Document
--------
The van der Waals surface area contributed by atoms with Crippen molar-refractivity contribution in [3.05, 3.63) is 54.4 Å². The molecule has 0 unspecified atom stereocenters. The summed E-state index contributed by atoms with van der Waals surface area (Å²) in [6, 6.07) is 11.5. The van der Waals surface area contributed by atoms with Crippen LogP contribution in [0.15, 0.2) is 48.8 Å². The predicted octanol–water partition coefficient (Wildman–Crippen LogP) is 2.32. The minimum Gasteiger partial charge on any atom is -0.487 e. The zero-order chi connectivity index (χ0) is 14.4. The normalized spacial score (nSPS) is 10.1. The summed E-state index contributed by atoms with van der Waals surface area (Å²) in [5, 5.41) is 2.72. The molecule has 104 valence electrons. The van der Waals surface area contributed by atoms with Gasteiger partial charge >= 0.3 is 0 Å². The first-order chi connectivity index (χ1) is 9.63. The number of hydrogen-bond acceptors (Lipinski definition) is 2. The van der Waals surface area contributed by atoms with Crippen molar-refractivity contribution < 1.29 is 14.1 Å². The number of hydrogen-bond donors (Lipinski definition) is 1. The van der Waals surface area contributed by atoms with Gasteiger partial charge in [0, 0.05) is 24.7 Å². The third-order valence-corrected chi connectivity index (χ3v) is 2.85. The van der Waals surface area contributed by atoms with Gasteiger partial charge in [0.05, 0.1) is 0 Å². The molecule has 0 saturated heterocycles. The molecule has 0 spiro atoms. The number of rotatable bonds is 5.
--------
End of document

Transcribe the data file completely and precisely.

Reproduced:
The van der Waals surface area contributed by atoms with Crippen molar-refractivity contribution in [3.05, 3.63) is 54.4 Å². The molecule has 0 unspecified atom stereocenters. The summed E-state index contributed by atoms with van der Waals surface area (Å²) in [6, 6.07) is 11.5. The van der Waals surface area contributed by atoms with Crippen LogP contribution in [0.15, 0.2) is 48.8 Å². The predicted octanol–water partition coefficient (Wildman–Crippen LogP) is 2.32. The minimum Gasteiger partial charge on any atom is -0.487 e. The zero-order chi connectivity index (χ0) is 14.4. The normalized spacial score (nSPS) is 10.1. The summed E-state index contributed by atoms with van der Waals surface area (Å²) in [5, 5.41) is 2.72. The molecule has 104 valence electrons. The van der Waals surface area contributed by atoms with Gasteiger partial charge >= 0.3 is 0 Å². The first-order chi connectivity index (χ1) is 9.63. The number of hydrogen-bond acceptors (Lipinski definition) is 2. The van der Waals surface area contributed by atoms with Crippen molar-refractivity contribution < 1.29 is 14.1 Å². The number of hydrogen-bond donors (Lipinski definition) is 1. The van der Waals surface area contributed by atoms with Gasteiger partial charge in [0, 0.05) is 24.7 Å². The third-order valence-corrected chi connectivity index (χ3v) is 2.85. The van der Waals surface area contributed by atoms with Gasteiger partial charge in [0.05, 0.1) is 0 Å². The molecule has 0 saturated heterocycles. The molecule has 0 spiro atoms. The number of rotatable bonds is 5.